- I have that new top, new dress, new coat
We have more but are we happier?
Or are we just semi happy?
When we are semi happy, we do something to distract ourselves from facing the fact that we are not fully happy. We ‘feel’, we consciously convince ourselves, that if we have this, or do this thing now it will make us happy; we have learnt to use short term fixes to mask our unhappiness
Buy something Eat Something
Work some more Drink some more
Push ourselves more Earn some more money Exercise more
We are creating lives we feel we regularly want to escape from with a Large Gin and Tonic and a Cigarette or a Bubble Bath and Chocolate, instead of creating a life we want to live everyday
Ever since happiness researchers have measured happiness and well-being levels they have noticed an interesting phenomenon: in spite of the fact that we have more of everything we say we want; we are not any happier. Research has shown that over 60 years we have static happiness but we have more.
Average ratings of happiness in the UK fell by 1.1% in the year ending March 2020, this was before Covid-19 had started.
Jaggi Vasudev, known publicly as Sadhguru, is an Indian yogi and author, who says ‘Those who are happy, know how to be happy’ but being happy isn’t the problem, we’ve all been happy. The problem is maintaining it, we struggle to maintain happiness.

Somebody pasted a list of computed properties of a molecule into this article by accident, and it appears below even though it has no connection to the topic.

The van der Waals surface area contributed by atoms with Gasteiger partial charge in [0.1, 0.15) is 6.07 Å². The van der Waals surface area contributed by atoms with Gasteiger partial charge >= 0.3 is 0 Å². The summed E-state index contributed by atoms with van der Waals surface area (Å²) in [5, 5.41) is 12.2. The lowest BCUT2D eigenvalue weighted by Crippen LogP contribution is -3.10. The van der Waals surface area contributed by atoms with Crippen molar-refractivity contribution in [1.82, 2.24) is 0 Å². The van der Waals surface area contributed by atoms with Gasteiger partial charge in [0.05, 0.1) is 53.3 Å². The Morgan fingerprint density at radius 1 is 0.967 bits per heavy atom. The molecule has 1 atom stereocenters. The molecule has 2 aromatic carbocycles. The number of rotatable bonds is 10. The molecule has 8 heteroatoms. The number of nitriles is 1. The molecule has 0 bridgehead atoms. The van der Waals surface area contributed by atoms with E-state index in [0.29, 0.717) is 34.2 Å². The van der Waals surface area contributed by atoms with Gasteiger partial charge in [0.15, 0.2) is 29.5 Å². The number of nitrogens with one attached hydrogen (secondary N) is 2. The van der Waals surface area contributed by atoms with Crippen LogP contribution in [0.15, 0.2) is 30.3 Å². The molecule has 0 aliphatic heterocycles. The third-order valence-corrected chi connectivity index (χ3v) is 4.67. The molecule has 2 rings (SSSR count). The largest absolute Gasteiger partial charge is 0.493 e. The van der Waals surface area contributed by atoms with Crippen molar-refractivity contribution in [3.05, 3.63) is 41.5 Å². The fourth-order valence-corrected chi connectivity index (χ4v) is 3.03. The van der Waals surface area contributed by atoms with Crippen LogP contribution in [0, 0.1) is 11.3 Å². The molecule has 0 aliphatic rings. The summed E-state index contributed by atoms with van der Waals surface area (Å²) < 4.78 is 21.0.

Sadhguru, goes on to say we’ve lost all connection to who we are and the real fundamental reason for living and being happy.
As someone who has spent the best part of two decades helping people manage their health and their lives, so they can live better and feel better. Over the years I have seen how so many of us are making ourselves ill with over-commitment, constant comparison, judgement and negative self-talk. We are sleepwalking through our days, spending too much time cooped up in our boxes dulling our senses, paying attention to celebrities, advertising and social media rather than exploring our own lives and feelings and seeing the rich potential they have.
‘We give away freely that most precious of resources – our attention, and in doing so, we cheat ourselves out of the gifts that are already here.’ – Beth Kempton.
But on a positive note, for some time now, I have been hearing people say they want something different. There’s a growth of understanding and a yearning for a simpler, more meaningful life. Now, after 2020 and COVID-19 people are wanting this more. They are looking for a life infused with beauty, a connection to nature, an energy of everyday wellbeing, built around what matters most to them. The more people come to me exhausted, stuck, unwell and unhappy, the more I felt I needed to share my knowledge and tools that have helped me to live a more authentic and inspired life.
Finding happiness, true happiness is a big part of building our resilience to anxiety and stress. It helps us recover from something unpleasant, such as shock, injury, etc. It gives us a shining light to work towards, a reason not to give up.
Happiness = resilience, resilience = strength in the mind and body.
In my book and online course: Self-Help Toolkit for Anxiety and Stress, we work together to find your happiness and build your resilience to life’s circumstances through behaviour, thoughts and actions, so you can be happy and work towards a life you want.
Owner of Hayley Bennett Wellbeing
Founder of Live Better – Feel Better – Work Better